FIG. 2 illustrates an example implementation the techniques above in a parallel optoelectronic module 100. The module 100 may be used as an optical transmitter, or transceiver, for communication over parallel optical data communication links, such as a multi-mode fiber ribbon cable. The optoelectronic module 100 may be a pluggable device, for example, "hot pluggable" into a rack mounted line card network unit or chasses of a data system unit. Standard form factors set forth in Multiple Source Agreements (MSAs) provide standardized dimensions and input/output interfaces that allow devices from different manufacturers to be used interchangeably. Some of the more popular MSAs include XENPAK (see www.xenpak.org), X2 (see www.X2 msa.org), SFF ("small form factor"), SFP ("small form factor pluggable"), XFP ("10 Gigabit Small Form Factor Pluggable", see www.XFPMSA.org), and the QSFP ("Quad Small Form-factor Pluggable," see www.QSFPMSA.org).
 The optoelectronic module 100 has a 1×N configuration, where N=12 and represents the number of transmitting channels. While the module 100 is described as an optical transmitter, a similar module operating as an optical transceiver would have both transmit and receive channels.
 The module 100 uses a VCSEL array, although other laser and light sources may be used. As a VCSEL array device, the module 100 preferably operates at channel wavelengths of between 750 to 980 nm, most preferably at channel wavelengths centered at or about 850 nm and using data rates of up to approximately 10 Gbps per channel.
 The module 100 includes a pluggable housing 102 having a receptacle end 104 that is sized to accept a connector of an optical fiber assembly and a base end 106. The receptacle end 104 includes a fiber connector insert 105 that fits within a port 107 and is sized to allow an external optical fiber to be connected thereto using a standard connector, such as a ribbon fiber type MPO connector. Standard fiber ribbons meeting any of the industry standards, such as Telcordia or IEC standards, may be used. Furthermore, while the optoelectronic module 100 is preferably a 12 channel module, connecting with a 12 channel ribbon fiber, ribbons of any dimension 4, 6, 8, 12, 24, 36 or otherwise may be used depending on the size of the VCSEL array.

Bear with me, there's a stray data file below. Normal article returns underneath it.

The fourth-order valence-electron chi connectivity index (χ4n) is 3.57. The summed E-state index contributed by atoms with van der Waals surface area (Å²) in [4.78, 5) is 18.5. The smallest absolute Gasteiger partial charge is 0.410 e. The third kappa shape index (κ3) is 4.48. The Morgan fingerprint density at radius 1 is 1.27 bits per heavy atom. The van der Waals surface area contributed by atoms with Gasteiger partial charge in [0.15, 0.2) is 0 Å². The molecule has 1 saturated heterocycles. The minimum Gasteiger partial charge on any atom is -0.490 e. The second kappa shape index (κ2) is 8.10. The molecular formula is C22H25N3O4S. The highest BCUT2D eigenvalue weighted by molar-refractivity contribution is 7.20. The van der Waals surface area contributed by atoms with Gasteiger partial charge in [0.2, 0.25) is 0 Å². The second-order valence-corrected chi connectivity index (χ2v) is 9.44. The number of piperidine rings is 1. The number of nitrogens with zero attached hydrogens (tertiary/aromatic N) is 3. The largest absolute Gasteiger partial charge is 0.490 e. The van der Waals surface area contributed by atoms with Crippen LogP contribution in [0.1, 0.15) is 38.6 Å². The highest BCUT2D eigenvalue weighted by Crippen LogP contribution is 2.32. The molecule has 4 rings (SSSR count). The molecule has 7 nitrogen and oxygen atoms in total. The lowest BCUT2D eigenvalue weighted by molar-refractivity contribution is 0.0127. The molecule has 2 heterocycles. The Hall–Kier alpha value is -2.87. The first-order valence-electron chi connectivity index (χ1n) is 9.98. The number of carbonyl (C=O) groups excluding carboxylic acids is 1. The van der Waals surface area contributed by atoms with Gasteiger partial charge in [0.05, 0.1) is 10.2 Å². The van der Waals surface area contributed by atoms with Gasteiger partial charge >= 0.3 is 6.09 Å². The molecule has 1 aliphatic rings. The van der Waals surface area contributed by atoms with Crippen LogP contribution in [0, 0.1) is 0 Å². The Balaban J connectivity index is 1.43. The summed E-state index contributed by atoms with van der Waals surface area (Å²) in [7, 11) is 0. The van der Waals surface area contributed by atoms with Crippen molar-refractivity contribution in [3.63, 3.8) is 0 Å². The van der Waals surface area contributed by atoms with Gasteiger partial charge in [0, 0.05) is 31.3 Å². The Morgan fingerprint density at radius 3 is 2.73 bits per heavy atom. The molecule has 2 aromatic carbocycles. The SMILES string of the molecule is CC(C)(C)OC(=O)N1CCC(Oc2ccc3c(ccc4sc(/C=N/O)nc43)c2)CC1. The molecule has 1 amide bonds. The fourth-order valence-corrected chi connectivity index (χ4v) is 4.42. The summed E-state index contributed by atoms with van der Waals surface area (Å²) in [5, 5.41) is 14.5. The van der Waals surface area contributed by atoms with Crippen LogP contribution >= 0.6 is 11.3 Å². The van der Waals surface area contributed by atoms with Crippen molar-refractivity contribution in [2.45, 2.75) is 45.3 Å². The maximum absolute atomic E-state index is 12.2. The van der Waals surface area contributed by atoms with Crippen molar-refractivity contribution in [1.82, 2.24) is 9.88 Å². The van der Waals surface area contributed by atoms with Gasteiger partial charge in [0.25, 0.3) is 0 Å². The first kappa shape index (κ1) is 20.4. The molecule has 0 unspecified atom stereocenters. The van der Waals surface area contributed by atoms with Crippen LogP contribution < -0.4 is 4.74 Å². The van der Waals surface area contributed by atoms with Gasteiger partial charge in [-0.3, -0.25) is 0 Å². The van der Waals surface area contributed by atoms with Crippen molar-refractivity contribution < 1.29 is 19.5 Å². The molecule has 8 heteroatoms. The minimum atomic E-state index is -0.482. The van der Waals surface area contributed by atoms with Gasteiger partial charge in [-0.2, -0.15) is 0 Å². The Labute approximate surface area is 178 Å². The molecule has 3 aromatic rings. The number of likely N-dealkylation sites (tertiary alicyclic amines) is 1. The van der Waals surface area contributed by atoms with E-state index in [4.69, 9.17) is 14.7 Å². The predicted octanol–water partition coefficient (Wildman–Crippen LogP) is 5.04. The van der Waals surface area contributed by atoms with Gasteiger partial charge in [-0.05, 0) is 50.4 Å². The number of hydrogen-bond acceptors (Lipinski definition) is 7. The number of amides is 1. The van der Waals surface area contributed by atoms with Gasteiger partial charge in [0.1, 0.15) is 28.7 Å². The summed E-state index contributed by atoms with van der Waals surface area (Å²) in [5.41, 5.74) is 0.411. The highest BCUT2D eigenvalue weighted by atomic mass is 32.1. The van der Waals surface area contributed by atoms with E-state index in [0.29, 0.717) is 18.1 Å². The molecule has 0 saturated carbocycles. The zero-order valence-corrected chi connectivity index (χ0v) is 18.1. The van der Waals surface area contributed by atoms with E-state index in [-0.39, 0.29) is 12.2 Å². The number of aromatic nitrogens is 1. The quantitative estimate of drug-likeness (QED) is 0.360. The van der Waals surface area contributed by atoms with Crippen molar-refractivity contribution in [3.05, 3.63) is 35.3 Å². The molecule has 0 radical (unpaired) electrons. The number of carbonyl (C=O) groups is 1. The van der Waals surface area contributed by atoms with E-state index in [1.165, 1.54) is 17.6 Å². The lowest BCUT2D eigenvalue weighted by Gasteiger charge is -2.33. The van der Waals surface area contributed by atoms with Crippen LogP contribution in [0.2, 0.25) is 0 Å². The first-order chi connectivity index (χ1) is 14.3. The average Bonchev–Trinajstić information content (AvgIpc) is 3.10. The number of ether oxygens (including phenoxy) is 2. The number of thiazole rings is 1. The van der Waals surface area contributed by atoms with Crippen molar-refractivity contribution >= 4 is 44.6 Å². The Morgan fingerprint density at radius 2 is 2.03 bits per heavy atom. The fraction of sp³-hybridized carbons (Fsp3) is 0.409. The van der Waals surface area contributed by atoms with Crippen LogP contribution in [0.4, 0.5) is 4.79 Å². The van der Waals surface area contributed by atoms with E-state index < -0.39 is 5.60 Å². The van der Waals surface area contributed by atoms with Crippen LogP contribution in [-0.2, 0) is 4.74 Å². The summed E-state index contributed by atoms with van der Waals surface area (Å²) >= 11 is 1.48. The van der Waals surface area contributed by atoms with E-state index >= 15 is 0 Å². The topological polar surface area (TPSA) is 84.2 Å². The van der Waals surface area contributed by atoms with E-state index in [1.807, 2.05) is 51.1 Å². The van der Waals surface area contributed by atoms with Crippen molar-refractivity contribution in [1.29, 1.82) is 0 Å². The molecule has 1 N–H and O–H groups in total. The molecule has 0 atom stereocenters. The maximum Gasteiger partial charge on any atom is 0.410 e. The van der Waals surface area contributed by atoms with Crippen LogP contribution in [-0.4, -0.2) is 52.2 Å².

The base end 106 has a recess 108 that is configured to partially support a portion of a flex circuit board containing a laser/photodiode module 110 that includes a VCSEL array 112 and a photodiode array 114--the array 114 is described as a photodiode array for convenience sake, as it will be recognized that the reference diode in the array may not be a photodiode depending on different variations and configurations. Depending on the implementation, the base end 106 may also provide support for a rigid circuit board, a microprocessor 116 and/or PIN connector assembly 118 of a flex circuit board. In the illustrated example, the microprocessor 116 is a signal processing circuit coupled (e.g., via the PIN connector 118) to modulate the operation of the VCSELs and coupled to the photodiode array 114 for producing power adjustment (offset) signals for the VCSELs in the array 112. For example, the microprocessor 116 may be coupled to a reference diode (discussed above) and is used to normalize the measured intensity data from the monitoring photodiodes of array 114 by measuring an operating temperature or other operating parameter of the array 114. The microprocessor 116 may use the normalized intensity data to determine set points for operating the VCSELs of the array 112, for example, where one or more VCSELs are operating at undesired deflated or elevated output power levels. The microprocessor 116, for example, may set individual offset drive voltages for the VCSELs to compensate for changes in temperature operation, degradation over time, or other variable conditions. The microprocessor 116 may be coupled to a detection circuit (not shown) implemented as a QFN-type integrated circuit mounted to a flex circuit board.